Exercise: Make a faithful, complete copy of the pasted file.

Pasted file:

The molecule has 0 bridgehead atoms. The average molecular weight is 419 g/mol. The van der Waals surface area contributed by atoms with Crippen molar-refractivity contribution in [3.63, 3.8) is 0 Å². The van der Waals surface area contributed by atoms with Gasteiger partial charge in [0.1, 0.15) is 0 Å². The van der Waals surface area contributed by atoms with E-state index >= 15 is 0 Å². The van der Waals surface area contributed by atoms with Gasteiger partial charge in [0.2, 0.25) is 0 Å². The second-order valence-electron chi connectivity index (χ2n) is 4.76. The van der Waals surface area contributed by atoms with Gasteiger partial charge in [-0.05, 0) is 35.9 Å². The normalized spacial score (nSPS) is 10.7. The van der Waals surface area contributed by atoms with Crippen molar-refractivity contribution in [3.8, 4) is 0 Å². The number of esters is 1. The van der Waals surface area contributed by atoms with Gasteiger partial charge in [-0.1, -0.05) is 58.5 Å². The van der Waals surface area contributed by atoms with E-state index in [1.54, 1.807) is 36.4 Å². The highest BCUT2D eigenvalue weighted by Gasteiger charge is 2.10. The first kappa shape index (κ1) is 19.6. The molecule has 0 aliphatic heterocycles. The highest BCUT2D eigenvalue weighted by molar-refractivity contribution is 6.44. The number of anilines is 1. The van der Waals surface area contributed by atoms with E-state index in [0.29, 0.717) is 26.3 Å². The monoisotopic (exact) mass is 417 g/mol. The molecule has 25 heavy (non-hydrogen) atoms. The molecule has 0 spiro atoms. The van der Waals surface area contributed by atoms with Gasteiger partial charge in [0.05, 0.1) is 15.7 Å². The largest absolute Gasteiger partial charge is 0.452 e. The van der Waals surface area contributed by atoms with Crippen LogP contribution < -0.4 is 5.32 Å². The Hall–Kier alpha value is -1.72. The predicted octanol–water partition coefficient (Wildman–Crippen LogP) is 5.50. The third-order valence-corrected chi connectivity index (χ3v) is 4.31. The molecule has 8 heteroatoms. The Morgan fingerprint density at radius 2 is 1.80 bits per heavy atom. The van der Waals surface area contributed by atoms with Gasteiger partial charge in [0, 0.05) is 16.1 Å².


The molecule has 0 bridgehead atoms. The average molecular weight is 419 g/mol. The van der Waals surface area contributed by atoms with Crippen molar-refractivity contribution in [3.63, 3.8) is 0 Å². The van der Waals surface area contributed by atoms with Gasteiger partial charge in [0.1, 0.15) is 0 Å². The van der Waals surface area contributed by atoms with E-state index >= 15 is 0 Å². The van der Waals surface area contributed by atoms with Gasteiger partial charge in [0.2, 0.25) is 0 Å². The second-order valence-electron chi connectivity index (χ2n) is 4.76. The van der Waals surface area contributed by atoms with Gasteiger partial charge in [-0.05, 0) is 35.9 Å². The normalized spacial score (nSPS) is 10.7. The van der Waals surface area contributed by atoms with Crippen molar-refractivity contribution in [3.8, 4) is 0 Å². The number of esters is 1. The van der Waals surface area contributed by atoms with Gasteiger partial charge in [-0.1, -0.05) is 58.5 Å². The van der Waals surface area contributed by atoms with E-state index in [1.54, 1.807) is 36.4 Å². The highest BCUT2D eigenvalue weighted by Gasteiger charge is 2.10. The first kappa shape index (κ1) is 19.6. The molecule has 0 aliphatic heterocycles. The highest BCUT2D eigenvalue weighted by molar-refractivity contribution is 6.44. The number of anilines is 1. The van der Waals surface area contributed by atoms with E-state index in [0.29, 0.717) is 26.3 Å². The monoisotopic (exact) mass is 417 g/mol. The molecule has 25 heavy (non-hydrogen) atoms. The molecule has 0 spiro atoms. The van der Waals surface area contributed by atoms with Gasteiger partial charge in [0.05, 0.1) is 15.7 Å². The largest absolute Gasteiger partial charge is 0.452 e. The van der Waals surface area contributed by atoms with Crippen LogP contribution < -0.4 is 5.32 Å². The Hall–Kier alpha value is -1.72. The predicted octanol–water partition coefficient (Wildman–Crippen LogP) is 5.50. The third-order valence-corrected chi connectivity index (χ3v) is 4.31. The molecule has 8 heteroatoms. The Morgan fingerprint density at radius 2 is 1.80 bits per heavy atom. The van der Waals surface area contributed by atoms with Gasteiger partial charge in [0, 0.05) is 16.1 Å².